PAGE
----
Advancement Project Celebrates Legacy of Dr. Martin Luther King Jr., Other Leaders of the Civil Rights Movement
By Mel Fabrikant Monday, January 20, 2014, 10:37 AM EST
Today Advancement Project honors the legacy of civil rights icon, Dr. Martin Luther King Jr. Alongside other leaders of the Civil Rights Movement, King worked peacefully to dismantle the pillars of discrimination that denied African Americans their natural-born civil rights – to vote, to assemble, and to live in freedom and equality.
“Through his monumental efforts, Dr. King – along with many others including Dorothy Height, Bayard Rustin, Fred Shuttlesworth and Daisy Bates – transformed our world for the better, advancing the foundational American value that all are created equal,” said Advancement Project Co-Director Judith Browne Dianis. “While we live in the more peaceful nation that Dr. King tirelessly helped to create, today we still struggle with the scourge of racism, discrimination and assaults on the right to vote. Just last year, a key provision of the landmark civil rights legislation that Dr. King championed, the Voting Rights Act of 1965, was gutted by the U.S. Supreme Court. In the wake of that Supreme Court decision, which ended federal pre-approval of voting changes in key states, many state legislatures have rammed through bills making it harder to vote. These laws seek to undo Dr. King’s efforts, but communities across the country continue the work of ensuring that all citizens have equal opportunities to participate in our democracy.”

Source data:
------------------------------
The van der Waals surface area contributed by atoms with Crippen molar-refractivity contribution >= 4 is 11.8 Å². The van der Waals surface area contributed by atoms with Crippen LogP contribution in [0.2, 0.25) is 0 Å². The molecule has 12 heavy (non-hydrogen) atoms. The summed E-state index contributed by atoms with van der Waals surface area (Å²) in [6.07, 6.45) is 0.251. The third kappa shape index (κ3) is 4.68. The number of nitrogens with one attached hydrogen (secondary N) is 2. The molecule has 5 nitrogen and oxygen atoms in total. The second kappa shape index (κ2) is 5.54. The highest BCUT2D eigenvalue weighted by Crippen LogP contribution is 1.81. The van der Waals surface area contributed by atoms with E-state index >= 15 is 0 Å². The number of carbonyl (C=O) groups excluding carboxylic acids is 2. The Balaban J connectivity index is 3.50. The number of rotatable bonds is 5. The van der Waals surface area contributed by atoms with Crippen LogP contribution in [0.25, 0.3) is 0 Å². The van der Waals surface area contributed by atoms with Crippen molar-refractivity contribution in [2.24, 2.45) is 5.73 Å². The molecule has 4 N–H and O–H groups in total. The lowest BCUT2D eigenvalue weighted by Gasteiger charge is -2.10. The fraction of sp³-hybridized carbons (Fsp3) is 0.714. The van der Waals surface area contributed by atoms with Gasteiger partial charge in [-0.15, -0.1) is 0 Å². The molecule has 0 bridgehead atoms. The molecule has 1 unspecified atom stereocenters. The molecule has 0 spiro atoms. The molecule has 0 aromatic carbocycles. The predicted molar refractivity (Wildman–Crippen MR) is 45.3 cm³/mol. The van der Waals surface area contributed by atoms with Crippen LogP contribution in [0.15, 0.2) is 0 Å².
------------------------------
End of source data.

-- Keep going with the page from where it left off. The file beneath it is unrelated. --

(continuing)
“At Advancement Project, along with our state partners, we are committed to continuing the path of progress that Dr. King and others paved before us,” said Advancement Project Co-Director Penda D. Hair. “Every day we draw from their blueprint of success, using the power of grassroots organizing, community education and litigation to ensure that our nation lives up to the revolutionary ideals on which it was founded. As Dr. King once said: ‘Voting is the foundation stone for all political action.’ And so we press on, as he did, to eliminate barriers to voting in the hopes of achieving a just democracy in which all voices can be heard, and where our nation’s rights and freedoms cover all Americans.”